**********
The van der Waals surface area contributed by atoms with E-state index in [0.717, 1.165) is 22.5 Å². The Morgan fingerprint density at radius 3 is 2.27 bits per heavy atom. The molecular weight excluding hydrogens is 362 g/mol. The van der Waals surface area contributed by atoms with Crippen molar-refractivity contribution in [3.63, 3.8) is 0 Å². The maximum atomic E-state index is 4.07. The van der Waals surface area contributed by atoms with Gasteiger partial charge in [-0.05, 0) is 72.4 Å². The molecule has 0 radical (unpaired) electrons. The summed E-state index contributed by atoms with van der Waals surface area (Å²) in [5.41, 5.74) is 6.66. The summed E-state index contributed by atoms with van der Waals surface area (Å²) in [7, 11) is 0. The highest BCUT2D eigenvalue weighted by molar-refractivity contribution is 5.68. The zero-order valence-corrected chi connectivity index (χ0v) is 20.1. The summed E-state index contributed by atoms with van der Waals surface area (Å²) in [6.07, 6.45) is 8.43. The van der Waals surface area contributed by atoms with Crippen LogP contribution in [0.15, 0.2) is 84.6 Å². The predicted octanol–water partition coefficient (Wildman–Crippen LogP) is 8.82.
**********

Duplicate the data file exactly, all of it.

The van der Waals surface area contributed by atoms with E-state index in [0.717, 1.165) is 22.5 Å². The Morgan fingerprint density at radius 3 is 2.27 bits per heavy atom. The molecular weight excluding hydrogens is 362 g/mol. The van der Waals surface area contributed by atoms with Crippen molar-refractivity contribution in [3.63, 3.8) is 0 Å². The maximum atomic E-state index is 4.07. The van der Waals surface area contributed by atoms with Gasteiger partial charge in [-0.05, 0) is 72.4 Å². The molecule has 0 radical (unpaired) electrons. The summed E-state index contributed by atoms with van der Waals surface area (Å²) in [5.41, 5.74) is 6.66. The summed E-state index contributed by atoms with van der Waals surface area (Å²) in [7, 11) is 0. The highest BCUT2D eigenvalue weighted by molar-refractivity contribution is 5.68. The zero-order valence-corrected chi connectivity index (χ0v) is 20.1. The summed E-state index contributed by atoms with van der Waals surface area (Å²) in [6.07, 6.45) is 8.43. The van der Waals surface area contributed by atoms with Crippen LogP contribution in [0.15, 0.2) is 84.6 Å². The predicted octanol–water partition coefficient (Wildman–Crippen LogP) is 8.82.